Lance Stroll, Force India, Yas Marina

Uralkali granted disclosure order in Force India case

2018 F1 season

Posted on

| Written by

A member of the consortium which purchased the assets of Force India F1 team in August, leading to its return to the sport as Racing Point, has been told to hand over documents to a company challenging the sale.

Uralkali, the company controlled by Belarus potash billionaire Dmitry Mazepin which is challenging the asset sale process of Force India to Lawrence Stroll’s Racing Point consortium by administrators FRP Advisory, has won the first round in its battle by being granted a disclosure order against Mr John D Idol, CEO of Michael Kors and a member of the consortium.

According to a statement issued by Uralkali, “the Southern District of New York issued an order earlier this week compelling [Idol] to provide documents in his possession which are relevant to Uralkali’s claims brought in the UK against the administrators of Force India Formula One Team.”

Uralkali has filed a similar application against John McCaw Jnr, another member of the consortium, in the US District Court for the Western District of Washington, while similar applications against other members of the consortium are being considered, the statement added.

Uralkali is seeking damages from FRP for alleged misrepresentations and negligence during the sales process, and filed a claim to this effect in the High Court of London on September 28th. The company believes that FRP accepted an inferior bid from Racing Point.

During the Abu Dhabi Grand Prix Haas F1 Team initiated a protest against Racing Point as its sought to prove that Racing Point was a “new team” and thus not entitled to the full spectrum of F1 revenues for two years. In the process the US team received documents relevant to its quest for “equality in F1”.

FRP Advisory defended its role in handling Force India’s administration proceedings, which began in July. “We fulfilled our statutory duties as administrators throughout this process and ultimately achieved a very successful outcome for all stakeholders,” they told RaceFans in a statement.

“We remain fully confident that this baseless legal action will be dismissed.”

Don't miss anything new from RaceFans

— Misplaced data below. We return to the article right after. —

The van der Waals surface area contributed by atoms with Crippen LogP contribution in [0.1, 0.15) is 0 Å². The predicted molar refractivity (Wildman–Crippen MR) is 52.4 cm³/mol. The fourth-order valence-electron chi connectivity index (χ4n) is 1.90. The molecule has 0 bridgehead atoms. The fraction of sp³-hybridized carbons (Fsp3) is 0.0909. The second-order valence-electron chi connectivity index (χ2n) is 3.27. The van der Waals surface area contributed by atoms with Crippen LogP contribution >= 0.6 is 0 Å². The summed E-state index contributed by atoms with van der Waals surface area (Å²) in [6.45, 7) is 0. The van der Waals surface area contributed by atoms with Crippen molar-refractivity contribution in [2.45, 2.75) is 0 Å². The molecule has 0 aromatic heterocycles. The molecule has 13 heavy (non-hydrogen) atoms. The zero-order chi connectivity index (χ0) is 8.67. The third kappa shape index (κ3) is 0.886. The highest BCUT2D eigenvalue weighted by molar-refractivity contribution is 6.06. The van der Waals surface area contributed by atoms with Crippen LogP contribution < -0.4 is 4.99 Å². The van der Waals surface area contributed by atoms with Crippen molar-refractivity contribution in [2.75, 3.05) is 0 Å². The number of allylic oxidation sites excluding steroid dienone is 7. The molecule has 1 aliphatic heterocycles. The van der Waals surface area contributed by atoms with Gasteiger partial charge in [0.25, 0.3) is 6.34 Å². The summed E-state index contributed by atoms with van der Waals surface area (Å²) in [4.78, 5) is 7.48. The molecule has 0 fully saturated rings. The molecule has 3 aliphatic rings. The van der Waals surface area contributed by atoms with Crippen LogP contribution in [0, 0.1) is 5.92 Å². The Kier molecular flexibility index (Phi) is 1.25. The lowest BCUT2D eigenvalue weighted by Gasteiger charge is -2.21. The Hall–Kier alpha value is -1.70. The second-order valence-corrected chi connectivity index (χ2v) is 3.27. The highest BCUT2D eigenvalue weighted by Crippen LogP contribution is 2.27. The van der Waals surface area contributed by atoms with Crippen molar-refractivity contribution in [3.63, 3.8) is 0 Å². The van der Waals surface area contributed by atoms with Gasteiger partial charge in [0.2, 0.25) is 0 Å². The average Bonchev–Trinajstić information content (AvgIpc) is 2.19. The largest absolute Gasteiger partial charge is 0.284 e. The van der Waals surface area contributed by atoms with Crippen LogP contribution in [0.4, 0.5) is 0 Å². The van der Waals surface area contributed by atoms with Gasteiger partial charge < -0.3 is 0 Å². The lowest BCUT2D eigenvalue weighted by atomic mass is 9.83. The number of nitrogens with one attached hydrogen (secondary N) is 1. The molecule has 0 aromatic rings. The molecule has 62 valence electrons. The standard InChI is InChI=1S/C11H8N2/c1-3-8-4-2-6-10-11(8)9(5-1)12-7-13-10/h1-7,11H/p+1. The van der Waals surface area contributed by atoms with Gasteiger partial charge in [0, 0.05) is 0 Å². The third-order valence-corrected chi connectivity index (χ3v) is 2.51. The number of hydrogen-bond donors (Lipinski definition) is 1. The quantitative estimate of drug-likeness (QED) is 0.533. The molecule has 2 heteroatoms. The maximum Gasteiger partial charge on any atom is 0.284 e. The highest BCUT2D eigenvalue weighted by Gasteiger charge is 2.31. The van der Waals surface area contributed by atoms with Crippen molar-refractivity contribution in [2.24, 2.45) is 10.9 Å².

Follow RaceFans on social media:

Advert | Become a RaceFans supporter and go ad-free

2018 F1 season

Browse all 2018 F1 season articles

11 comments on “Uralkali granted disclosure order in Force India case”

  1. In the process the US team received documents relevant to its quest for “equality in F1”.

    I must admit that, when I first saw that line, my instinct was to read it as “equity” rather than “equality” – I wonder how many other readers might be inclined to do the same…

  2. They both should invest as Mazepin-Stroll F1 Racing

  3. Nine teams on the 2019 grid?

    1. Yes and then two race event teams.

  4. I don’t see how a court in New York has jurisdiction in this matter.

    1. It has no jurisdiction at all over a British Administration case. Absolutely none. They have zero rights to order anything relating to the sale of said business but there is a reason the case is being filed in New York. Because they know that but thousand cuts and all that developed from media interest.

      They can order the disclosures- whether the defendants decide to comply is up to them. They may do so to prove a point or they may just completely ignore it. Who knows what the Washington court will “demand”

    2. The only reason I can see that US courts would even spend time on these requests from Uralkali is the defendants live in those jurisdictions — John D Idol must live in New York and John McCaw Jnr must live in “Western District of Washington.”
      That, or the US court system is completely broken and overreaching in areas it has no business. (Or both!)

      Also, irrespective of the drivers, isn’t Stroll a much more promising team owner? I’d much rather have passionate owners that love the sport that mega corporations solely looking for publicity and exposure.

      1. @mtlracer, it could equally be because the companies that those individuals work for are officially based in those jurisdictions. The operations department of Michael Kors, which John D Idol works for, is officially based in New York, so if Michael Kors holds any documentation, it would make sense for any legal action to take place in New York given that is where they are officially based.

      2. I wonder if they are using the US court system to gain the information to challenge the administrators in the UK? No info, no case.. I’m sure this is very simplistic and I’m also quite sure that ultimately, the money would be spent funding a new F1 entrant.

  5. Off season or not, the circus show goes on. You can take Bernie out of F1, but nothing can take the political machinations out of F1.

  6. Like every other legal case ever filed and every other criminal or forensic investigation ever started, you just have to let it run its course and see how things work themselves out. If the U.S. justice system ultimately files charges or subpoenas against the owners of this team, it won’t be anything they haven’t been used to for years. There’s nothing simple about F1 or any business or legal structures relating to F1, and it’s that way mainly to hide money and complicate any cases filed against anyone. F1itself is the same way: When Liberty Media bought F1, they bought a very complex structure involving many corporations, sub-corporations and other shell companies, most of which are based in countries with “lenient” tax laws. One article I read estimated that what we call “Formula One” is also a conglomeration of as many as 60 corporations.

Comments are closed.